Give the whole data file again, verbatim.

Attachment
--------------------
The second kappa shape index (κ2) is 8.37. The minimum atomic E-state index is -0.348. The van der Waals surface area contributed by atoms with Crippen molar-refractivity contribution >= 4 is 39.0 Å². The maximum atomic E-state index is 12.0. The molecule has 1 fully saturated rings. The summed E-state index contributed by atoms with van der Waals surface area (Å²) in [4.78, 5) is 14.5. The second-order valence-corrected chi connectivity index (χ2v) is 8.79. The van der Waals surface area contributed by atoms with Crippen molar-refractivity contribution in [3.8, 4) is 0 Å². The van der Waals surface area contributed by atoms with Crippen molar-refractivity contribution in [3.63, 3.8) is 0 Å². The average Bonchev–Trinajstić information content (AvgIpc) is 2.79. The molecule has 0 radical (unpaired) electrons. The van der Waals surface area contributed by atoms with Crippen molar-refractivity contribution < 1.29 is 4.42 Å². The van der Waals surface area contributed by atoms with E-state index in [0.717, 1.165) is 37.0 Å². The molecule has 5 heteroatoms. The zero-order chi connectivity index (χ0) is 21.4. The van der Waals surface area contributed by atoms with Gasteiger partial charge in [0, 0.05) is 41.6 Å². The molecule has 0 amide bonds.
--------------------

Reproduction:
The second kappa shape index (κ2) is 8.37. The minimum atomic E-state index is -0.348. The van der Waals surface area contributed by atoms with Crippen molar-refractivity contribution >= 4 is 39.0 Å². The maximum atomic E-state index is 12.0. The molecule has 1 fully saturated rings. The summed E-state index contributed by atoms with van der Waals surface area (Å²) in [4.78, 5) is 14.5. The second-order valence-corrected chi connectivity index (χ2v) is 8.79. The van der Waals surface area contributed by atoms with Crippen molar-refractivity contribution in [3.8, 4) is 0 Å². The van der Waals surface area contributed by atoms with Crippen molar-refractivity contribution in [3.63, 3.8) is 0 Å². The average Bonchev–Trinajstić information content (AvgIpc) is 2.79. The molecule has 0 radical (unpaired) electrons. The van der Waals surface area contributed by atoms with Crippen molar-refractivity contribution < 1.29 is 4.42 Å². The van der Waals surface area contributed by atoms with E-state index in [0.717, 1.165) is 37.0 Å². The molecule has 5 heteroatoms. The zero-order chi connectivity index (χ0) is 21.4. The van der Waals surface area contributed by atoms with Gasteiger partial charge in [0, 0.05) is 41.6 Å². The molecule has 0 amide bonds.